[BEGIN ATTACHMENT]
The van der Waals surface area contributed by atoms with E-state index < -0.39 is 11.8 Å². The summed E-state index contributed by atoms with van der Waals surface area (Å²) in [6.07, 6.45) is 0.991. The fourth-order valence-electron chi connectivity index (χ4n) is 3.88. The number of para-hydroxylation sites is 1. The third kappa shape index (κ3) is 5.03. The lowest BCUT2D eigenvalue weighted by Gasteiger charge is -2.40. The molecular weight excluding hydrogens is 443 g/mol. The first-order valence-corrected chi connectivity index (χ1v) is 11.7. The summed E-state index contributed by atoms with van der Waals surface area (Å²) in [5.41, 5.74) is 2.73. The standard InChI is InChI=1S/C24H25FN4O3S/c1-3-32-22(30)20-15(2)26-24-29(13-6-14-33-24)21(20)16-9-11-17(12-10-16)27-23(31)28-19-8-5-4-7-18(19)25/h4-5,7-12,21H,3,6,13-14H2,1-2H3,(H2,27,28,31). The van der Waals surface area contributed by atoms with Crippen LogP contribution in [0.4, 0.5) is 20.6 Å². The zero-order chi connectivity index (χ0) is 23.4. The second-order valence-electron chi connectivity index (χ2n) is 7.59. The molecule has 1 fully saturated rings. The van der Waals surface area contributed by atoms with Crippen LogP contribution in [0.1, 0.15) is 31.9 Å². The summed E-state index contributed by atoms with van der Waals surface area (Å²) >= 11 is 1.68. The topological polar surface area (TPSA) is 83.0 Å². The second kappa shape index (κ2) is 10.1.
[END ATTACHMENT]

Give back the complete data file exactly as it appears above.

The van der Waals surface area contributed by atoms with E-state index < -0.39 is 11.8 Å². The summed E-state index contributed by atoms with van der Waals surface area (Å²) in [6.07, 6.45) is 0.991. The fourth-order valence-electron chi connectivity index (χ4n) is 3.88. The number of para-hydroxylation sites is 1. The third kappa shape index (κ3) is 5.03. The lowest BCUT2D eigenvalue weighted by Gasteiger charge is -2.40. The molecular weight excluding hydrogens is 443 g/mol. The first-order valence-corrected chi connectivity index (χ1v) is 11.7. The summed E-state index contributed by atoms with van der Waals surface area (Å²) in [5.41, 5.74) is 2.73. The standard InChI is InChI=1S/C24H25FN4O3S/c1-3-32-22(30)20-15(2)26-24-29(13-6-14-33-24)21(20)16-9-11-17(12-10-16)27-23(31)28-19-8-5-4-7-18(19)25/h4-5,7-12,21H,3,6,13-14H2,1-2H3,(H2,27,28,31). The van der Waals surface area contributed by atoms with Crippen LogP contribution in [0.4, 0.5) is 20.6 Å². The zero-order chi connectivity index (χ0) is 23.4. The second-order valence-electron chi connectivity index (χ2n) is 7.59. The molecule has 1 fully saturated rings. The van der Waals surface area contributed by atoms with Crippen LogP contribution in [0.1, 0.15) is 31.9 Å². The summed E-state index contributed by atoms with van der Waals surface area (Å²) >= 11 is 1.68. The topological polar surface area (TPSA) is 83.0 Å². The second kappa shape index (κ2) is 10.1.